What Exactly is Agronomic NUE?

Today’s growers try to walk the fine line between producing large crops as efficiently as possible while working hard to maintain environmentally friendly practices. A term we hear tossed around quite a bit today is NUE, which stands for Nitrogen Use Efficiency. You often hear numbers like .8#/bu or 1.1#/bu associated with the concept – meaning .8 pounds of nitrogen produced 1 bushel of corn. In reality the term NUE is more involved. Often NUE is thought of as the amount of applied nitrogen (N) required to produce a bushel of corn. Research says it takes around 1.1 pounds of N to grow a bushel of corn, but that includes a combination of applied nitrogen and soil-supplied nitrogen.

Some define NUE as a combination of the ability of crops to take up N from the soil in connection with the efficiency with which crops utilize the absorbed N to create yield (Benincasa et al, HortTech June 2011). You might be surprised at all the formulas and varied opinions that exist on how to calculate NUE.

For now, let’s examine the topic from the perspective of what can be done agronomically to influence NUE.

If we think about the ability of the crop to take up N from the soil there really are two sources:

  1. Nitrogen supplied by fertilizers (inorganic)
  2. Nitrogen from the soil (organic)

To take that a little further, N from the soil can come from a couple of different places:

  1. Mineralization of soil organic matter
  2. Crop residue breakdown

It’s important to remember that N availability from soil and crop residue are available at different times of the year. Also keep in mind that organic forms of N depend on biological processes that mineralize them and make them available to the crop. There are many agronomic factors that play into these biological processes that growers can impact to help improve NUE:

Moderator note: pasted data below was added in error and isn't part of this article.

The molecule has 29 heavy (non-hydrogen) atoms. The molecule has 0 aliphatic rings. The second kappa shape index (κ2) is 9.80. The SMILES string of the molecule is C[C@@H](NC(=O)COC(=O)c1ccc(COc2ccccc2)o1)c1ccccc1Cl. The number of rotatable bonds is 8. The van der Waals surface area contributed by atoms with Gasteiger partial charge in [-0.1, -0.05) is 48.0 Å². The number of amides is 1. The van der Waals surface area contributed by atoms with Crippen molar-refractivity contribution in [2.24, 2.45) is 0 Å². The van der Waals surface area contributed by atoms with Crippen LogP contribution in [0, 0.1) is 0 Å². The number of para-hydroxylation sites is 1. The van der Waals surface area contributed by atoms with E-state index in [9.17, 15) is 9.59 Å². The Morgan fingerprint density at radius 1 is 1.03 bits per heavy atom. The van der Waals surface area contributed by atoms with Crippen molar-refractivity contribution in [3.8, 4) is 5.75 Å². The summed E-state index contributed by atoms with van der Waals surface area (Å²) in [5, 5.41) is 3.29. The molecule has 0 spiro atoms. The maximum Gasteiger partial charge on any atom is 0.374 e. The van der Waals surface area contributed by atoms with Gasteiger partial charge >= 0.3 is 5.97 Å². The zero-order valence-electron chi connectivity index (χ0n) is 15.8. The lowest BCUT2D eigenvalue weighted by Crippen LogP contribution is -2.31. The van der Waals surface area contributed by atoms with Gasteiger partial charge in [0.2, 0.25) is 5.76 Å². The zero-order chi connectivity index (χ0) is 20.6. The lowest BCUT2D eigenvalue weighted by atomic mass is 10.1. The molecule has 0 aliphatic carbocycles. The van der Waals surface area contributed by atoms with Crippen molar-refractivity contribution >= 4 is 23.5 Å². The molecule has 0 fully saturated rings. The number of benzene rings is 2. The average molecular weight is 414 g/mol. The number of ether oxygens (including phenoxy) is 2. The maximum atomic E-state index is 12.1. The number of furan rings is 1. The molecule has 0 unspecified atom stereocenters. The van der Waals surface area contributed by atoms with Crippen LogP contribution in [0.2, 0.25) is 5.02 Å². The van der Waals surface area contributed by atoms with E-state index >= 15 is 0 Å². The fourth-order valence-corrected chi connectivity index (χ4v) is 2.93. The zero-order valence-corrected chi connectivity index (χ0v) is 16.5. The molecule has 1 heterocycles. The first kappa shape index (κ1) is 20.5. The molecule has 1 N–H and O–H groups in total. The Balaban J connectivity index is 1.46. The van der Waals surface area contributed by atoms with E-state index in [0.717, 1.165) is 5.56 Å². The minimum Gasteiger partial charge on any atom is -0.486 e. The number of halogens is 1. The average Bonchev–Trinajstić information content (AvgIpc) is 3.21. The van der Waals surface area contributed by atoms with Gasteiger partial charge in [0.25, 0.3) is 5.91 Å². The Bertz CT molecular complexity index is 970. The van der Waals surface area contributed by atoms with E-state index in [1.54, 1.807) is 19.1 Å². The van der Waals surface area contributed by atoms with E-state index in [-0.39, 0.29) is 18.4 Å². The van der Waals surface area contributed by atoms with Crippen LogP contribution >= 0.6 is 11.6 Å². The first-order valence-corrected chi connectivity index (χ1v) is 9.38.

• Drainage/compaction – poor drainage and/or compaction increases the likelihood of denitrification, leads to poor aeration that slows down mineralization and poor biological activity that slows root growth and uptake, and impedes efficient plant growth.
  • pH- This has a huge impact on biological processes including mineralization and nitrification. Balance your pH to maximize these processes.
  • Residue – How we manage residue breakdown can have a large impact on the efficiency of applied N the following year. Is it tied up to break down the residue or released to the crop in season?
  • Limiting factors- Many times growers apply extra N and can’t seem to get a yield bump. In many cases the issue is that something else is limiting yield. Maybe it’s another nutrient, maybe it’s population, sunlight or compaction. Whatever the cause, simply throwing more nitrogen at the problem without fixing other limiting factors is wasteful and harmful.
  • N practices – Are you maximizing the timing, placement and method of application? New technologies emerge every day that allow for more exact application of N. They may take more time or increased management but the payoff can be large.
  • Plant stresses – Efficiency is also about making sure the plant does not waste energy due to stressful conditions and can be more efficient in utilizing the N that it does take up. Make sure you are reducing stressful events such as diseases or weeds that can cause the plant to be inefficient.
  • Measurement – New tools allow you to measure the nitrate levels in a growing crop. These soil tests give you the ability to know if you need to increase or decrease your post- planting nitrogen application rates and allow you to fine tune your NUE strategy.

The best way to increase agronomic NUE is to increase yields with efficient use of N in conjunction with solid agronomic practices. A low NUE doesn’t necessarily mean cutting N rates. Maximizing yield potential can be an effective strategy for reducing your NUE.

The bottom line is that NUE is a big issue, from a practical standpoint we want to grow the most grain with the least N possible. In many cases simply improving some agronomic practices can have a large impact on both the efficiency of uptake and the plant’s ability to efficiently utilize the N once taken up.